Early look at Maryland's 2010 state budget
Gov. Martin O'Malley is unveiling his proposal for the 2010 budget as we speak, but here are a few salient details:
Spending will actually decline next year. O'Malley is proposing a general fund (the part of the budget that is funded by state tax dollars) of $14.4 billion. That's 1.3 percent less than last year's budget of $14.6 billion and even a bit smaller than the budget from the year before. In fact, it's only about $250 million more than Ehrlich's last budget. That's pretty remarkable; given spending on education, Medicaid and other formula-driven programs, state government spending pretty much always goes up. In fact, spending has never declined in the last 25 years.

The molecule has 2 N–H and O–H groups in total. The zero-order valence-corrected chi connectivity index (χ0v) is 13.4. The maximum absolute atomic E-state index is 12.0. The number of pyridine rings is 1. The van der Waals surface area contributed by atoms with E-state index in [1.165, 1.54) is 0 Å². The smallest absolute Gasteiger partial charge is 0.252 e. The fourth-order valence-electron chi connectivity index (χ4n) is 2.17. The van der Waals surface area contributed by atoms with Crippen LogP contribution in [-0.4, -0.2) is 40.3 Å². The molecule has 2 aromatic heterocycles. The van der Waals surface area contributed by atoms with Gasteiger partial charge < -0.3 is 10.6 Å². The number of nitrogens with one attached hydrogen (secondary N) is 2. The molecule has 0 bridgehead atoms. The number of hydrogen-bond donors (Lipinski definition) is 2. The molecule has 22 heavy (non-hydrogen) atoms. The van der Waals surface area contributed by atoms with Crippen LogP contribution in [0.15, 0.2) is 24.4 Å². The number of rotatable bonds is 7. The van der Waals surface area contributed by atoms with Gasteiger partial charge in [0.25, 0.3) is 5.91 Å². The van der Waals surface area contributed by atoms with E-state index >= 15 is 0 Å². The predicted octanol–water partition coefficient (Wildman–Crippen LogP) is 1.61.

O'Malley is proposing about 700 layoffs of state employees.
K-12 education funding takes a hit after years of rapid growth as a result of the Thornton formula. But spending on the University System of Maryland increases enough to maintain a tuition freeze.
The administration's figures assume $350 million in federal stimulus money to help fund Medicaid.
O'Malley resolves a $400 million shortfall in the current year budget through $208 million in cuts and $619 million in fund transfers, which also provides some cash to help the state get through 2010.
In spite of all that, the state budget is still out of whack in the long term. The budget department estimates ongoing gaps between general fund expenditures and revenues of $600-$700 million for the next several years.